ABR testing is an electrophysiological measurement that allows the audiologist to obtain information about the condition of the inner ear and/or auditory nerve. It is the most critical procedure in the initial round of tests because it is an accurate and reliable predictor of hearing loss in infants who are too young to respond to behavioral testing. ABR should include Tone bursts, Clicks, and Bone Conduction testing. The ABR measurement provides information on the degree, type, and configuration of a hearing loss and allows the audiologist to fit an infant with a hearing aid when needed.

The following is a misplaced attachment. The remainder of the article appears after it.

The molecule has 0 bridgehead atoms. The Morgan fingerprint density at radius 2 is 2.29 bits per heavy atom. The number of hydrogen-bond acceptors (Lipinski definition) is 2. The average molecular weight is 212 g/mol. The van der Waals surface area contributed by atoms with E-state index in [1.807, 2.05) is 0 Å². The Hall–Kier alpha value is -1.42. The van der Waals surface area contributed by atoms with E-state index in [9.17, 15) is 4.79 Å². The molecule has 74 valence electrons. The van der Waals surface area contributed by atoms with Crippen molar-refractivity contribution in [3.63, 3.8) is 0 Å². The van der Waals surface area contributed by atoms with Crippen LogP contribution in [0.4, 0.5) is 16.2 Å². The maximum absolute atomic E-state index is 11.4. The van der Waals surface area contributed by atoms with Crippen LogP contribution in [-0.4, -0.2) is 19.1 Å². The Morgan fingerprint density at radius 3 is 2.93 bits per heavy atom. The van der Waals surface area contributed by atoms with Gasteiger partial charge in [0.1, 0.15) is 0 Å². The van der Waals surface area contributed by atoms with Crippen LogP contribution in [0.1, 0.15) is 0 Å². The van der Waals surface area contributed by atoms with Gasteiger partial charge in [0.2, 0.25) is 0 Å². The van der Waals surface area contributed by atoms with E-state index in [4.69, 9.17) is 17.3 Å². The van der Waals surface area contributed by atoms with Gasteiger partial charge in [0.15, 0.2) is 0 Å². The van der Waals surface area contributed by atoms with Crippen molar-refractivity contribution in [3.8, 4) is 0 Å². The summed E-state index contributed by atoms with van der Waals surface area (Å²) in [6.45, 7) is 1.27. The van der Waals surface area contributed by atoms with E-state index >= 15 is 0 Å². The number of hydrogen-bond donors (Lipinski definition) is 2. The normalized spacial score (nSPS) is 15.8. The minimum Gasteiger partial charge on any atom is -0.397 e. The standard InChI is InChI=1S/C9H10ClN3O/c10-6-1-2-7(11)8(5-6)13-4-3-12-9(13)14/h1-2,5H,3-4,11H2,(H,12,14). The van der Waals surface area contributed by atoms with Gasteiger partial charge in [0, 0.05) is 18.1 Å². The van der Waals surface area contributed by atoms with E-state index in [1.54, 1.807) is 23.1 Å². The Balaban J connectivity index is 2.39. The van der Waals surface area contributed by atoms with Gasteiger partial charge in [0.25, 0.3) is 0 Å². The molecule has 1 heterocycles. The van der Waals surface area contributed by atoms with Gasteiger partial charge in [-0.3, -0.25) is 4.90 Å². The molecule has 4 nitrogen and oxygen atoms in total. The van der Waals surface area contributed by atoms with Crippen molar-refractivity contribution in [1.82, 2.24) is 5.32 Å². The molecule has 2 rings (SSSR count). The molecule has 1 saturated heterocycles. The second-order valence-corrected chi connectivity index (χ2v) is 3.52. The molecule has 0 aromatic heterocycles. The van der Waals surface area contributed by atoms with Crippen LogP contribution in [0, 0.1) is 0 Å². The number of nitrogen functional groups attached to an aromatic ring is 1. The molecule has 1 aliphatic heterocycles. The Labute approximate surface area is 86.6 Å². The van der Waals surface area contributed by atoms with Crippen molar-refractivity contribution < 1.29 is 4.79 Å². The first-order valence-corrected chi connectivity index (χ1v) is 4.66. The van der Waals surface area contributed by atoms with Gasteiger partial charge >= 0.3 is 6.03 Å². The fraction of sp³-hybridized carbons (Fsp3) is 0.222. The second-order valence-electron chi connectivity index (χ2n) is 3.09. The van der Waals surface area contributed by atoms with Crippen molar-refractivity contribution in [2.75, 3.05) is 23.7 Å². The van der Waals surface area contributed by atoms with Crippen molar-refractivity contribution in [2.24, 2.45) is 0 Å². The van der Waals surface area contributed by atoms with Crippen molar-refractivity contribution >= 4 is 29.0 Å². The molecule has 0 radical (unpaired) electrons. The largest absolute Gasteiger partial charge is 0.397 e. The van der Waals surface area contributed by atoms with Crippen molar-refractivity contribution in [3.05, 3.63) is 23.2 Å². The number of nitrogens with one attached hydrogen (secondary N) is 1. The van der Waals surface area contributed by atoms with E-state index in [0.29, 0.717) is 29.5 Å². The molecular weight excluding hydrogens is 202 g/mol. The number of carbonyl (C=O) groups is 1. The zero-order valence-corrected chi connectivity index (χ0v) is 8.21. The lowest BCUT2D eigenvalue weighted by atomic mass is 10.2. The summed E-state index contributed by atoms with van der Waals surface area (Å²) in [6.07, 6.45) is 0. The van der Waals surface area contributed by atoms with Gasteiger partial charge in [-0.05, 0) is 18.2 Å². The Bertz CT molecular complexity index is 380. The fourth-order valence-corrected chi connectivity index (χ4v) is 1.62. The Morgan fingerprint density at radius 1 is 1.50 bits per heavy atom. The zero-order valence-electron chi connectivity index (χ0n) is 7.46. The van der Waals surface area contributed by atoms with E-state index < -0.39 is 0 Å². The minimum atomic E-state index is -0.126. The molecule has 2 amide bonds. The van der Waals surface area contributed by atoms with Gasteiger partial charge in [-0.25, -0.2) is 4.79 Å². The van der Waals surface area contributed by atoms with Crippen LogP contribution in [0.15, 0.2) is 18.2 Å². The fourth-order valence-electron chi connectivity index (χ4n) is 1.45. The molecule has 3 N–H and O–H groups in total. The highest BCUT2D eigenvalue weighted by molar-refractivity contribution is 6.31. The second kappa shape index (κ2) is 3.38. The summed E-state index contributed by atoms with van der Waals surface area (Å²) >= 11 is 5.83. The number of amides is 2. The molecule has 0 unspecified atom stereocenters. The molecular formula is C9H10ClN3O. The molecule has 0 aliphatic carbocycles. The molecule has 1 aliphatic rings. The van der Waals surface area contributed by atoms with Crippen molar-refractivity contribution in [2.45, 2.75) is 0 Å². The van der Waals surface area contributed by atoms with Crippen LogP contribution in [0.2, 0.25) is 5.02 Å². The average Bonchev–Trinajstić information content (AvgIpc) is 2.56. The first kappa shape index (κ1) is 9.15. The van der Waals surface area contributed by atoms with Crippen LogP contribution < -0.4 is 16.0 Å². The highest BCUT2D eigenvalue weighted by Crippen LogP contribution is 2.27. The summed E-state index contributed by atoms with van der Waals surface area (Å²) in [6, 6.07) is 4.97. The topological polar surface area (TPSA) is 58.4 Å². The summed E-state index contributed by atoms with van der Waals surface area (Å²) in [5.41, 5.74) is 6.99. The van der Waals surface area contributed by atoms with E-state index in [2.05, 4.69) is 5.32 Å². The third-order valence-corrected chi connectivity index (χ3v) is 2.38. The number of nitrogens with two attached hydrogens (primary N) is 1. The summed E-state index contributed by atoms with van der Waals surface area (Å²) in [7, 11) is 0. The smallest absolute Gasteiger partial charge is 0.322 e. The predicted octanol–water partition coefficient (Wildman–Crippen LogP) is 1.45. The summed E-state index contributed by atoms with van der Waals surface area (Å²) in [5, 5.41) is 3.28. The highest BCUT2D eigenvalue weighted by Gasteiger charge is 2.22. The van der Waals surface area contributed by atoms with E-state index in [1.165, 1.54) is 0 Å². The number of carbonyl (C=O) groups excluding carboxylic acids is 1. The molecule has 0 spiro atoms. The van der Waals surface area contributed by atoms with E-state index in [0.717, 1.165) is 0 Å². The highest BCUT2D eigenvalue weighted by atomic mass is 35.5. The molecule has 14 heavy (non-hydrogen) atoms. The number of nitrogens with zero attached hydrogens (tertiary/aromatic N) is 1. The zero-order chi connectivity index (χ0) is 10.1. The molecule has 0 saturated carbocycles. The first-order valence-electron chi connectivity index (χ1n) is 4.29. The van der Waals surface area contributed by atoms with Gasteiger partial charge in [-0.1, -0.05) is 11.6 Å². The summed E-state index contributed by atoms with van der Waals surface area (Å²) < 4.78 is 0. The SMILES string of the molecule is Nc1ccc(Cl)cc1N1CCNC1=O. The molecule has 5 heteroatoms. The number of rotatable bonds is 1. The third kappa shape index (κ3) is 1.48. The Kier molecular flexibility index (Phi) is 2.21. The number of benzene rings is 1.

Generally, infants less than 6 months of age do not need sedation for this test. When sedation is needed, the ABR is conducted in a special clinic room or hospital operating room. In either case, a physician must be on site and a medical professional must monitor the infant’s vital signs while the audiologist is performing the ABR.
Helpful techniques for preparing an infant for ABR include:
- Scheduling your baby’s ABR around his or her nap time. A quiet, sleeping baby allows the examiner to get better responses to the ABR testing.
- Feeding your infant just prior to the testing helps to keep them relaxed and comfortable.
- Bring a blanket or stuffed toy that your infant is familiar with to make him/her more comfortable during the evaluation.
- Allow for a block of time in your schedule for the audiologist to test the infant. Sometimes more time is needed for the evaluation if your infant takes time to calm down.